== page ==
Celebrating India’s contribution to the world of knowledge
Albert Einstein is said to have once said: “We owe a lot to the Indians, who taught us to count, without which no valid scientific discovery could have been made”. While many of us may be familiar with the zero and its connection to India, it remains an unfortunate fact that India’s contribution, not only in mathematics but in many fields, sometimes remains unattributed and at others, not celebrated.
Our history as an independent nation is 75 years old, but our civilization is over 5,000 years old. Needless to say, India’s contribution and achievements are many and what better occasion than the Azadi Ka Amrit Mahotsav commemorating 75 years of independence to launch a concentrated and focused effort in this direction.
“Dhara: an ode to Indian knowledge systems” is the flagship initiative of the Ministry of Culture in this direction. It is conceptualized as a series of lecture-demonstrations dedicated to specific areas of enquiry, highlighting India’s contribution and achievements in all areas. Dhara embodies this idea of a “continuous flow” of information and knowledge from one era to another, embraced, challenged and evolved over time so that we not only move to the next level of knowledge in various fields, but do it on the back of the discoveries and the deep understanding we already have.
Efforts related to topics related to the ancient past often generate polarizing responses due to a lack of credible and rigorous evidence. Our attempt to curate the program is mindful of the same, and systemic efforts are being made to bring in scholars of the highest caliber to add rigorous reasoning and scholarly credibility to these discussions. To put into perspective the richness of antiquity which has been crucial in the development of modern concepts, the following examples can be pondered.
It is impossible to imagine the advent of the modern world without the concepts of modern mathematics. But these concepts are not really modern. They were born in India centuries ago. For the modern world, it was the Greek mathematician Archimedes who produced the first known summation of an infinite series. However, it was used by Madhava (c 1400 CE) to find the approximate value of pi (p). The Arabic numeral system owes its origins to the Bakhshali manuscript, the earliest surviving reference of the Indian numeral system. This system was transmitted to the Arab world around 800 CE and was popularized by Persian mathematician Al-Khwarizmi and philosopher Al-Kindi. From the Arab world, it was transmitted to Europe around 1100 CE. It was Brahmagupta who established, as early as the 7th century CE, that “the product of a debt (negative number) and a fortune (positive number) is a debt (negative number)”. Similarly, whether it is the Fibonacci Series (ingenious work of Virahanka) or Pascal’s Triangle (Meru Prastara of Pingala), ancient India’s contribution to modernity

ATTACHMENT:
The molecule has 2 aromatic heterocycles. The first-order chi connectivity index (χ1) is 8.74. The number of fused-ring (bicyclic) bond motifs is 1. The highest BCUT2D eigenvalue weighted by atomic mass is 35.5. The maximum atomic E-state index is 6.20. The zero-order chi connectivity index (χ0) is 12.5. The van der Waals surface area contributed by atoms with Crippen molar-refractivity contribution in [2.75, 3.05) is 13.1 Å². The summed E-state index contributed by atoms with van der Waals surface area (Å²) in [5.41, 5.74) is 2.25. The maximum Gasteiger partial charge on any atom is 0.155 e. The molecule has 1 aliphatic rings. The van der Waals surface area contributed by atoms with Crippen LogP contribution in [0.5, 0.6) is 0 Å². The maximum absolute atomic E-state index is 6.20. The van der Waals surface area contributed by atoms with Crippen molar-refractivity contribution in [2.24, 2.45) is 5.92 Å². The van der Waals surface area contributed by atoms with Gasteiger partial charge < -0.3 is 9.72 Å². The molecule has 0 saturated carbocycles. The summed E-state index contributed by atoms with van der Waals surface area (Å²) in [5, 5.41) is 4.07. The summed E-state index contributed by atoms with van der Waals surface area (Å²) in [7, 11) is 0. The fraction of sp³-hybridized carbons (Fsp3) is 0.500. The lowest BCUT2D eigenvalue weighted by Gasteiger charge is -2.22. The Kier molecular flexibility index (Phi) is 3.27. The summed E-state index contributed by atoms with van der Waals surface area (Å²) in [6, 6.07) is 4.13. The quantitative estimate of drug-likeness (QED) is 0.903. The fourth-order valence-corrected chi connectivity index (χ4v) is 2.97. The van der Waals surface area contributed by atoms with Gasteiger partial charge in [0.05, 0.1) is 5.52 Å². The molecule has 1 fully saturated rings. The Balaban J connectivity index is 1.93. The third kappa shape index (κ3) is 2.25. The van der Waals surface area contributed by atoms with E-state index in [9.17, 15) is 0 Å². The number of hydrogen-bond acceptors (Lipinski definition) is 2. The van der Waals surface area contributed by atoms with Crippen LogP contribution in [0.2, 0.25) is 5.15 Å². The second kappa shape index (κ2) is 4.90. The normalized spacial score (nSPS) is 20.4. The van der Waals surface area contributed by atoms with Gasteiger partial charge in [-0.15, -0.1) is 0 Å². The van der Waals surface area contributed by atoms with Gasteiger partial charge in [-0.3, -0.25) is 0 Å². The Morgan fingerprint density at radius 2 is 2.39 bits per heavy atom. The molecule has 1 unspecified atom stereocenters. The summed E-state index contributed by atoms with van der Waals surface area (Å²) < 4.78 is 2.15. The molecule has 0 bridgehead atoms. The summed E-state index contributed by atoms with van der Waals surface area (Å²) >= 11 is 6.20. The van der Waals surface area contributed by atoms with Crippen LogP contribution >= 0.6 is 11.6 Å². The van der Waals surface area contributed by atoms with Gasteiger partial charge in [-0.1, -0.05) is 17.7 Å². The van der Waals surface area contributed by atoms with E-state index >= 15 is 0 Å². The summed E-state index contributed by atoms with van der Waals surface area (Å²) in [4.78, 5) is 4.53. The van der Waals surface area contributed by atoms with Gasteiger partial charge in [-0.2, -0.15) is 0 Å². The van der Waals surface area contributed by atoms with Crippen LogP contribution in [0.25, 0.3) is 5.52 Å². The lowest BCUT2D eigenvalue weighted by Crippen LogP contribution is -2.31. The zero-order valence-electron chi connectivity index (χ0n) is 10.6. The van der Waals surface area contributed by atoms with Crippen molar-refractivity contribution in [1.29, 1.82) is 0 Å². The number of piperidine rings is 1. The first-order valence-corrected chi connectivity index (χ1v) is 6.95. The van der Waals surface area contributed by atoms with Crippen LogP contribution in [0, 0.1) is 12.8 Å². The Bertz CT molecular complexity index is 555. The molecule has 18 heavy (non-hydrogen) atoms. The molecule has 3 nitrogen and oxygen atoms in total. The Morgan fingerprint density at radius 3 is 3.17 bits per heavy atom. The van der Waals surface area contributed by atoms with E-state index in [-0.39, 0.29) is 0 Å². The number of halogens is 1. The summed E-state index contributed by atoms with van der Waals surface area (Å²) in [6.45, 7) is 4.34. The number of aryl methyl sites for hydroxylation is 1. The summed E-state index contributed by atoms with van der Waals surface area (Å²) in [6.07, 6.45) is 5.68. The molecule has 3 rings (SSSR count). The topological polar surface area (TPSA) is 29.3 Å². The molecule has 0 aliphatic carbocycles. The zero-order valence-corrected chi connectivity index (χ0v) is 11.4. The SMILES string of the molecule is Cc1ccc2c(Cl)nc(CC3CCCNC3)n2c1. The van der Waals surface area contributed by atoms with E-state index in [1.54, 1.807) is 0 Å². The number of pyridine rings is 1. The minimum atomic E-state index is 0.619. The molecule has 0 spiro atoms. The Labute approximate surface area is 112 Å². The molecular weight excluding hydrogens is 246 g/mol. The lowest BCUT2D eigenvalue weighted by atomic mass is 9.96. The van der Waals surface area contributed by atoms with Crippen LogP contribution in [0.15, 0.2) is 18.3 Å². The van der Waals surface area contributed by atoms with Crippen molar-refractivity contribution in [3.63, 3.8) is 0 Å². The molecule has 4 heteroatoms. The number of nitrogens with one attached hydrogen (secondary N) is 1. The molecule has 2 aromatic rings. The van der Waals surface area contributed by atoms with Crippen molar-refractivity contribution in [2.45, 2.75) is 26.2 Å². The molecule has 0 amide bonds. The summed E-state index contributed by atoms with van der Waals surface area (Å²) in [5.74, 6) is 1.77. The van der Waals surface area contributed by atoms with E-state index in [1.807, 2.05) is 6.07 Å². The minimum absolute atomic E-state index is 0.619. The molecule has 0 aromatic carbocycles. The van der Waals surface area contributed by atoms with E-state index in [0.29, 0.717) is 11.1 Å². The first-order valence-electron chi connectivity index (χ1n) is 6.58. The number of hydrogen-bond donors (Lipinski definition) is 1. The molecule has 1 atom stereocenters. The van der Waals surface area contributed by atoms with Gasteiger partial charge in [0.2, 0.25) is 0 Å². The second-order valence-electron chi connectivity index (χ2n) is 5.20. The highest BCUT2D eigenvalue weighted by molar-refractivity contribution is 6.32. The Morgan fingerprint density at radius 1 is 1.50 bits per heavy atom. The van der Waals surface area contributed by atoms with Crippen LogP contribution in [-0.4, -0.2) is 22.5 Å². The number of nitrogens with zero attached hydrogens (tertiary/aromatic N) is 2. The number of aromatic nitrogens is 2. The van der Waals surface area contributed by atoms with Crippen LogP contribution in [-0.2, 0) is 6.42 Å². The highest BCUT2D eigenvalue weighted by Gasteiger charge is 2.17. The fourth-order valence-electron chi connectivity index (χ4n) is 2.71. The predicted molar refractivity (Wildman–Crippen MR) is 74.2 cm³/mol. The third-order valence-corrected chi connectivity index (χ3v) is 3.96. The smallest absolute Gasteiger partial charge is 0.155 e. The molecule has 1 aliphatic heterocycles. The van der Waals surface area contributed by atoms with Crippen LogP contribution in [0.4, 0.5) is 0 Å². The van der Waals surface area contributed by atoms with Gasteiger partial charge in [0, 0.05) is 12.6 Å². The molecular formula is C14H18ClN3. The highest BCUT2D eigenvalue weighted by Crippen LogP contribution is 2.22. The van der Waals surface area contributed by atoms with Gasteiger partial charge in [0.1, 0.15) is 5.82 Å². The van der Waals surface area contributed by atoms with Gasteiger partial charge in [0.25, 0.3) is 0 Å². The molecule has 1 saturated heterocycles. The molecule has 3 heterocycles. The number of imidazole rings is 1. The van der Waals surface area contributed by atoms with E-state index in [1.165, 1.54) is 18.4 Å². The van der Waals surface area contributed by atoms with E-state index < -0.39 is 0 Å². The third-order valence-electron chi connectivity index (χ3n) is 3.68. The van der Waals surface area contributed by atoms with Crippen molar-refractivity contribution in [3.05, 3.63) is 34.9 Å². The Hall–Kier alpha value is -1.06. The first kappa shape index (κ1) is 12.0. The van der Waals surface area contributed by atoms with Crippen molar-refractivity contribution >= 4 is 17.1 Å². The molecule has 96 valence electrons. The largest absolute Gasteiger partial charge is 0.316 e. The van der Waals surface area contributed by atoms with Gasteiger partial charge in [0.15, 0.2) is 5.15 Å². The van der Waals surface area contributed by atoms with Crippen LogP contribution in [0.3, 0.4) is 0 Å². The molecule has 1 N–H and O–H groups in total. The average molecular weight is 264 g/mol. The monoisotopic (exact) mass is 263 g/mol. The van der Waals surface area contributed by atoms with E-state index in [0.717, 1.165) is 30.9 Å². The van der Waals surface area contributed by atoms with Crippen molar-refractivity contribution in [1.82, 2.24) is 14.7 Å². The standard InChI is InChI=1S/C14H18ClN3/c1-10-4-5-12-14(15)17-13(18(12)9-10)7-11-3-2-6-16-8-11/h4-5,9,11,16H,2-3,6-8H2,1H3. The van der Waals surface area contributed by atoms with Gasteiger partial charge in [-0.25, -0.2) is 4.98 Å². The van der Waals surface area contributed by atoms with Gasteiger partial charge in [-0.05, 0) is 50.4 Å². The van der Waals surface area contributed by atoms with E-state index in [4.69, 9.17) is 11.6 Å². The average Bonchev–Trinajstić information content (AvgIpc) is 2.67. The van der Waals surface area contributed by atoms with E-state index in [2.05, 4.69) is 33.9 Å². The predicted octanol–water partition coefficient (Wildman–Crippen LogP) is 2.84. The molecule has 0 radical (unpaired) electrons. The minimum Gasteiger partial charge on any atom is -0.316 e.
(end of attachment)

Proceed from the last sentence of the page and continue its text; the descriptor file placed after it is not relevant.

math was dominant and consistent.
Moving on to another complex field, that of space science, Carl Sagan, a renowned American astrophysicist, astronomer and astrobiologist, explained how the ancient cosmological ideas that were central to Hinduism form the basis of modern cosmology. He states: “The Hindu religion is the only faith devoted to the idea that the Cosmos itself undergoes an immense, if not infinite, number of deaths and rebirths. This is exactly what we call today the theory of the multiverse.
We all know that India was a center of commerce; little is mentioned that India is a manufacturing hub. Damascus swords, with a high carbon content of 1.5-2.0% and known to have the ability to cut even gauze handkerchiefs, were made from Wootz steel in India. Until the 19th century, Wootz steel swords and daggers were made in centers such as Lahore, Amritsar, Agra, Jaipur, Gwalior, Tanjore, Mysore and Golconda. Wootz steel with carbon nanotube structures continues to inspire researchers to this day. The manufacturing process was forcibly banned by the British in the mid-19th century; the art was lost. There are many such manufacturing capabilities that have disappeared or been repackaged by other companies as their own. Prime Minister Narendra Modi’s flagship program, Make in India, is a long overdue step towards reviving our local manufacturing capabilities.
One of the founding pillars of modern economics is the constant optimization of risk and return, the fundamental thought that drives differential interest rate theory. While some Western thought leaders forbade interest on loans (calling it a sin), ancient philosophers like Kautilya advocated interest rates that varied with risk. It is the Sukraniti treaty that explains the need to balance the issues of moral hazard and adverse selection between borrower and lender. It states that if the interest paid was more than twice the principal, only the principal amount will be refunded. The Sukraniti also insists on the need to consider a household and not an individual as the unit of analysis.
India’s rich heritage includes tangible assets like architecture and intangible assets like wealth of knowledge. Our efforts through “Dhara: An Ode to Indian Knowledge Systems” aim to spark these conversations and debates and ensure that our collective history of achievement does not remain forgotten in the folds of some withered manuscripts. At the Ministry of Culture, we remain committed to highlighting the myriad contributions of Indians in all fields and celebrating them as part of Azadi Ka Amrit Mahotsav.
The author is Secretary, Ministry of Culture, Government of India